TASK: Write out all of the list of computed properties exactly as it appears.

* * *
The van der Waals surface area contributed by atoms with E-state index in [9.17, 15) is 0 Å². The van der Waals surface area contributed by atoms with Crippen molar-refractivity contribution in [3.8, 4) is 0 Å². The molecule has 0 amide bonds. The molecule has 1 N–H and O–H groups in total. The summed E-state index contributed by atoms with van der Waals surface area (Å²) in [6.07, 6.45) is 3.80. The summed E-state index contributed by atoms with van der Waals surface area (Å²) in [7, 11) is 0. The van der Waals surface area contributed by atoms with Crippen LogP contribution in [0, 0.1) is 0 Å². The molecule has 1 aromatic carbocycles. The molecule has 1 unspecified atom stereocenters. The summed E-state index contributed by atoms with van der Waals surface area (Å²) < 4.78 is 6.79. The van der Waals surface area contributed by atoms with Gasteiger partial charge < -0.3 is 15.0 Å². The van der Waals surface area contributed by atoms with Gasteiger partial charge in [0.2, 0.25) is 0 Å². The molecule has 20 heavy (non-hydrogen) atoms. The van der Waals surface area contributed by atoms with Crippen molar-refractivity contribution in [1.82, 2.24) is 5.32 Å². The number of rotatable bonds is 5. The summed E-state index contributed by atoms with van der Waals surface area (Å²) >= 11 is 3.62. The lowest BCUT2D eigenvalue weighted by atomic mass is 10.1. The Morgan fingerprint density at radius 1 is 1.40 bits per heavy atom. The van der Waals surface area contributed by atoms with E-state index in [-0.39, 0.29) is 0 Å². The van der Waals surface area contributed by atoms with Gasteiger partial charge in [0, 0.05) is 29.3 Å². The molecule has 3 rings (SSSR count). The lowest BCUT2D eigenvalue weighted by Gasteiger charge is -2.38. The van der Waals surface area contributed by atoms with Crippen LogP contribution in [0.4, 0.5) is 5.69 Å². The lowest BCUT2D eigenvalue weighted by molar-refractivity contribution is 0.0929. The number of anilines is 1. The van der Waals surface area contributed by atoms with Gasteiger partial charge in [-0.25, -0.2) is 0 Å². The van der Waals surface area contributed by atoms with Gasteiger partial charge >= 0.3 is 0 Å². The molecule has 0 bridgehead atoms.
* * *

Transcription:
The van der Waals surface area contributed by atoms with E-state index in [9.17, 15) is 0 Å². The van der Waals surface area contributed by atoms with Crippen molar-refractivity contribution in [3.8, 4) is 0 Å². The molecule has 0 amide bonds. The molecule has 1 N–H and O–H groups in total. The summed E-state index contributed by atoms with van der Waals surface area (Å²) in [6.07, 6.45) is 3.80. The summed E-state index contributed by atoms with van der Waals surface area (Å²) in [7, 11) is 0. The van der Waals surface area contributed by atoms with Crippen LogP contribution in [0, 0.1) is 0 Å². The molecule has 1 aromatic carbocycles. The molecule has 1 unspecified atom stereocenters. The summed E-state index contributed by atoms with van der Waals surface area (Å²) < 4.78 is 6.79. The van der Waals surface area contributed by atoms with Gasteiger partial charge < -0.3 is 15.0 Å². The van der Waals surface area contributed by atoms with Gasteiger partial charge in [0.2, 0.25) is 0 Å². The molecule has 20 heavy (non-hydrogen) atoms. The van der Waals surface area contributed by atoms with Crippen molar-refractivity contribution in [1.82, 2.24) is 5.32 Å². The number of rotatable bonds is 5. The summed E-state index contributed by atoms with van der Waals surface area (Å²) >= 11 is 3.62. The lowest BCUT2D eigenvalue weighted by atomic mass is 10.1. The Morgan fingerprint density at radius 1 is 1.40 bits per heavy atom. The van der Waals surface area contributed by atoms with E-state index in [-0.39, 0.29) is 0 Å². The van der Waals surface area contributed by atoms with Gasteiger partial charge in [0, 0.05) is 29.3 Å². The molecule has 3 rings (SSSR count). The lowest BCUT2D eigenvalue weighted by Gasteiger charge is -2.38. The van der Waals surface area contributed by atoms with Crippen LogP contribution in [0.4, 0.5) is 5.69 Å². The lowest BCUT2D eigenvalue weighted by molar-refractivity contribution is 0.0929. The number of anilines is 1. The van der Waals surface area contributed by atoms with Gasteiger partial charge in [-0.25, -0.2) is 0 Å². The van der Waals surface area contributed by atoms with Gasteiger partial charge >= 0.3 is 0 Å². The molecule has 0 bridgehead atoms.